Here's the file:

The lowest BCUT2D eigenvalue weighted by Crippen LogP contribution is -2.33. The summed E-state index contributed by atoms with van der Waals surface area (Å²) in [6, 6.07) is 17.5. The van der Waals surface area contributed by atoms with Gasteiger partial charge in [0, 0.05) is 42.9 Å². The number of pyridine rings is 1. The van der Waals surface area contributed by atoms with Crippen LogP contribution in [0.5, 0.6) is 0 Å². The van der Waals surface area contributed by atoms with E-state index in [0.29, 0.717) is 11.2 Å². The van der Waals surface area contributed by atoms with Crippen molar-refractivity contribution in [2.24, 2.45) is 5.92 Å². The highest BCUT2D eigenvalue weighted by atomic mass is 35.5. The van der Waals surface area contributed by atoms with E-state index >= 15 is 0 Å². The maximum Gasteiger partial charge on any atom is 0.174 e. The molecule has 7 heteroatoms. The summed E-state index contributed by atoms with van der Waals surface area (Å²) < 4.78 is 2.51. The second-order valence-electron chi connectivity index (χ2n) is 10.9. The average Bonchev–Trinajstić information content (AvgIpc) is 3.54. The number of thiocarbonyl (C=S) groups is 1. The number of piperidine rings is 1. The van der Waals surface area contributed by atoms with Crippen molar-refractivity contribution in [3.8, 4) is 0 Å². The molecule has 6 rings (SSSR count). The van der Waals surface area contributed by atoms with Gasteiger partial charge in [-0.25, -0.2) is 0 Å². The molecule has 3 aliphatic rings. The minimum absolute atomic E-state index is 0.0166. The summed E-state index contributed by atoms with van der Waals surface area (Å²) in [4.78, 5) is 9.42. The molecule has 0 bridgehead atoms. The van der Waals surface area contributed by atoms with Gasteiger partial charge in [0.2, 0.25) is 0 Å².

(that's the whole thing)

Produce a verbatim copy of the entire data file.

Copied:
The lowest BCUT2D eigenvalue weighted by Crippen LogP contribution is -2.33. The summed E-state index contributed by atoms with van der Waals surface area (Å²) in [6, 6.07) is 17.5. The van der Waals surface area contributed by atoms with Gasteiger partial charge in [0, 0.05) is 42.9 Å². The number of pyridine rings is 1. The van der Waals surface area contributed by atoms with Crippen LogP contribution in [0.5, 0.6) is 0 Å². The van der Waals surface area contributed by atoms with E-state index in [0.29, 0.717) is 11.2 Å². The van der Waals surface area contributed by atoms with Crippen molar-refractivity contribution in [2.24, 2.45) is 5.92 Å². The highest BCUT2D eigenvalue weighted by atomic mass is 35.5. The van der Waals surface area contributed by atoms with E-state index >= 15 is 0 Å². The maximum Gasteiger partial charge on any atom is 0.174 e. The molecule has 7 heteroatoms. The summed E-state index contributed by atoms with van der Waals surface area (Å²) < 4.78 is 2.51. The second-order valence-electron chi connectivity index (χ2n) is 10.9. The average Bonchev–Trinajstić information content (AvgIpc) is 3.54. The number of thiocarbonyl (C=S) groups is 1. The number of piperidine rings is 1. The van der Waals surface area contributed by atoms with Crippen molar-refractivity contribution in [3.8, 4) is 0 Å². The molecule has 6 rings (SSSR count). The van der Waals surface area contributed by atoms with Gasteiger partial charge in [-0.25, -0.2) is 0 Å². The molecule has 3 aliphatic rings. The minimum absolute atomic E-state index is 0.0166. The summed E-state index contributed by atoms with van der Waals surface area (Å²) in [4.78, 5) is 9.42. The molecule has 0 bridgehead atoms. The van der Waals surface area contributed by atoms with Gasteiger partial charge in [0.2, 0.25) is 0 Å².